Soon after this meeting Masha and her partner Zeb vanish from sight, soon after Marcus spots his nemesis Carrie Johnstone (responsible for his torture) patrolling the camp. Seconds later there is a massive, ‘accidental’ explosion involving one of the automotive art installations and when the dust clears Carrie is gone. What follows for Marcus is yet another series of trials, both mental and physical, stretching his integrity and his relationships to breaking point and forcing himself to fight the demons of his past. Should he release the documents? What will the consequences be? How should he do this and does he truly have the backbone to go through with it? Both aiding and abetting his quest is his appointment to the position of technical manager for a firebrand independent politician’s election campaign.

Doctorow manages to push all the right buttons in Homeland, giving us some snippets of actions, hefty doses of righteous indignation, comic relief and allowing high enough doses of reality to keep everything grounded. The characters from Little Brother become more fleshed out with that of Marcus being particularly well written. It’s no mean feat to make a neurotic, obsessive geek into a likable hero but aside from a few questionable decisions he fits the bill pretty well. In fact he veers away from the hero archetype, spending plenty of time weighing the options between going down in a blaze of glory – hounded as he is by the government, mercenaries and hackers alike – and simply ducking for cover to save his own skin and protect those around him. His decisions are real and they are hard, eliciting plenty sympathy from the reader.

Most rewarding for me, and the reason I picked it up, is the fact that Homeland – like Little Brother and Pirate Cinema before it – reads almost like a manual for youth insurrection. It’s steeped in technical know-how from start to finish, discussing online privacy, cryptography, surveillance and general politics – not to mention how to cold-brew the perfect cup of coffee! I have said many times that these books make me wish I had been born in the late 90’s so I could be coming of age in a world where all of this is accessible to an impressionable teen. It’s inspiring stuff and has already inspired me to start learning a couple of programming languages as well as expanding my knowledge of Linux operating systems. Not content with simply weaving these elements into the tale, Doctorow provides a handy appendix full of links and references to get you or your child started as a hacker/caffeine addict.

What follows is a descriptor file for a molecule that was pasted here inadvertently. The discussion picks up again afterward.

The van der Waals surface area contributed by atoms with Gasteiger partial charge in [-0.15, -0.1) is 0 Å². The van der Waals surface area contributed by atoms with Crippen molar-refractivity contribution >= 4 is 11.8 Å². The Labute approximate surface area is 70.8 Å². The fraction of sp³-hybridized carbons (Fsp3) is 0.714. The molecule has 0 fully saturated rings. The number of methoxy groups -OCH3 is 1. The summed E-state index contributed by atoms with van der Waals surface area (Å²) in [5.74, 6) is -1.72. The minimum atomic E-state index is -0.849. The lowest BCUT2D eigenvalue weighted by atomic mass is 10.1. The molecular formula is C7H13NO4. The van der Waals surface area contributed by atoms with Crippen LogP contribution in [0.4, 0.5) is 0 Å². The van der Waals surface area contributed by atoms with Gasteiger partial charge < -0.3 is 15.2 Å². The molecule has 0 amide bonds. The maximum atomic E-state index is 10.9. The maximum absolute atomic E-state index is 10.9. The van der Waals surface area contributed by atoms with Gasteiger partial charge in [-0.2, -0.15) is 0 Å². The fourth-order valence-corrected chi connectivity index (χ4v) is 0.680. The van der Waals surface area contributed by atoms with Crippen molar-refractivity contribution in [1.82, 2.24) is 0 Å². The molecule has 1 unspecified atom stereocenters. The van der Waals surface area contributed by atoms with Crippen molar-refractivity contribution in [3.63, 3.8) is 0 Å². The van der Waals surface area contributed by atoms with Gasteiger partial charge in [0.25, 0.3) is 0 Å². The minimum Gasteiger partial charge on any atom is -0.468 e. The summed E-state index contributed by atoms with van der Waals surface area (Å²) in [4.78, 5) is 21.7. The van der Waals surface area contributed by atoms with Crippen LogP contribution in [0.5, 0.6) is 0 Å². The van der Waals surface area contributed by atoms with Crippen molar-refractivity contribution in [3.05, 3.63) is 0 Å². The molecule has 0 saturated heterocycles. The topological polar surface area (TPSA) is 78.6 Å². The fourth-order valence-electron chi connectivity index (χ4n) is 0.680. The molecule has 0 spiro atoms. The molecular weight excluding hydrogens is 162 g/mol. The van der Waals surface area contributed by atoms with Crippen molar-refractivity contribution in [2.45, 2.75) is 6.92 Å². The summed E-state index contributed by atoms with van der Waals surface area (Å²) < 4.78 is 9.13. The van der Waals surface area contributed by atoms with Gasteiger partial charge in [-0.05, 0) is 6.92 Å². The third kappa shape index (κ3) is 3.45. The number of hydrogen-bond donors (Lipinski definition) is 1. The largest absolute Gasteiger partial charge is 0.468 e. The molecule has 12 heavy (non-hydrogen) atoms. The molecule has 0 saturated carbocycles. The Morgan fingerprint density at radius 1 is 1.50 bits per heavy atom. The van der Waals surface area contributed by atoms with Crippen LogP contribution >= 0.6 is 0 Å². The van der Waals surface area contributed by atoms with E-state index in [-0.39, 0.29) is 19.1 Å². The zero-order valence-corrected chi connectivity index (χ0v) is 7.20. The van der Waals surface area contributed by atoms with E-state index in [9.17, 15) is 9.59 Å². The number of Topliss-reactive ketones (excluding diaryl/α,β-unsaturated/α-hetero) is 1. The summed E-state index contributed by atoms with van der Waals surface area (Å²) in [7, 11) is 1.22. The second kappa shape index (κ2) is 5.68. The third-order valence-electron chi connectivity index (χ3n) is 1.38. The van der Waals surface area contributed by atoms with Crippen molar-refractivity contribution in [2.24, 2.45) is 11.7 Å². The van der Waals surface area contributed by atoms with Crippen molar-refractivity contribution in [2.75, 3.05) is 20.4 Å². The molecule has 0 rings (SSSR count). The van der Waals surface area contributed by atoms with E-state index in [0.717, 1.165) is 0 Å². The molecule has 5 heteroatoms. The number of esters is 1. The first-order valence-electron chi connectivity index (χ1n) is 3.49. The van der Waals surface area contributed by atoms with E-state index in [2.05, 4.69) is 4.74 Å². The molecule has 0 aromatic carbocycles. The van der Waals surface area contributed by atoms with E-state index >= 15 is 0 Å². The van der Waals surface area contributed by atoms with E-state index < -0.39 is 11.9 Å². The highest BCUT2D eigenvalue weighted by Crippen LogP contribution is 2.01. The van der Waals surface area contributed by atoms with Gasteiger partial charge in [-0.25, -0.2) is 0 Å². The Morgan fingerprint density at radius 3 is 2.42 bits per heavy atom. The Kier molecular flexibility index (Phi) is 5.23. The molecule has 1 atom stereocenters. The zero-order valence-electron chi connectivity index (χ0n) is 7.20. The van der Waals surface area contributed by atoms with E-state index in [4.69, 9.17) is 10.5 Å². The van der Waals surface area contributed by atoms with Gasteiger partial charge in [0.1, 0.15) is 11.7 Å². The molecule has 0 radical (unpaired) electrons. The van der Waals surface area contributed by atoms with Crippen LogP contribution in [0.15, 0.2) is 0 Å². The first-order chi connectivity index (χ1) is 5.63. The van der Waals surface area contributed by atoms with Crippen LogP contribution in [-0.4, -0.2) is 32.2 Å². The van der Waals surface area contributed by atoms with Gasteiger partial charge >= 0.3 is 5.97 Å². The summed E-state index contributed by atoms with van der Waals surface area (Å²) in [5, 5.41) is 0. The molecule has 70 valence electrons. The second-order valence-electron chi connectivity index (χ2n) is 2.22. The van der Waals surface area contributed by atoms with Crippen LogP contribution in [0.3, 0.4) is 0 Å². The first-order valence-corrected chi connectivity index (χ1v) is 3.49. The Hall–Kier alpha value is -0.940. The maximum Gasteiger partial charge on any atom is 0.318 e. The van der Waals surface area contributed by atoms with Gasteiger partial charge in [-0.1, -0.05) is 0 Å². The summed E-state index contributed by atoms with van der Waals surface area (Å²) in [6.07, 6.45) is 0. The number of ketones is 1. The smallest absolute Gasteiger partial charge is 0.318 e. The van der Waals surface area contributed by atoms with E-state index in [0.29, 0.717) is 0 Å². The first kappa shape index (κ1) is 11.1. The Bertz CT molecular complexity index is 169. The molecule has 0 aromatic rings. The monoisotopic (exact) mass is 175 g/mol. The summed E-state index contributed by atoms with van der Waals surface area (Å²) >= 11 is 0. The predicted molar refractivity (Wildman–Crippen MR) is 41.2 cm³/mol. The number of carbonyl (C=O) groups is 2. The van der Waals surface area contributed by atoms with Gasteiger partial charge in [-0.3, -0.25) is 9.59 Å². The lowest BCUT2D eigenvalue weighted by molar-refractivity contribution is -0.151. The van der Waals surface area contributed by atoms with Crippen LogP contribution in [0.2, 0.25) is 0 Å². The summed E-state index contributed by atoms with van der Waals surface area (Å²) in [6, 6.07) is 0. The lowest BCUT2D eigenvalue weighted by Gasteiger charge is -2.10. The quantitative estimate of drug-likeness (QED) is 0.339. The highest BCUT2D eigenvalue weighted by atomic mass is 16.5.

Homeland, despite its heavy topics, is a very easy and enjoyable read. If you have any interest at all in technology, the internet, freedom of speech, open government and other related topics then regardless of your age you will get something out of it. It inspires both thought and action while dressing everything up in the garb of a traditional thriller transposed to modern times. If you have kids in their teenage years simply do not hesitate – buy this book for them now. It’s dark for sure and may instill an inherent distrust for authority but is that really such a bad thing?

(As a closing word it should be pointed out that Homeland, like all of Cory Doctorow’s works, is available to download for free from his website, Craphound. Unlike anti-consumer websites such as Amazon, Doctorow performed an experiment whereby he simultaneously released books for free and for sale. The results were undeniable – those books with free versions sold far more copies than pay-only volumes. Word of mouth goes a long way. So go try it for free if you have a reader – any reader as his books, unlike Amazon’s, are entirely DRM-free and can be read on any kind or number of devices. If you want to pay him some money for his efforts – and the free copies are peppered with reminders and shout-outs to his favourite independent bookstores – then you can buy a paper copy afterwards and have it donated to a library or public school. This is the future of publishing, not the fearful ‘we own your purchases’ attitude of Amazon, Apple, etc.)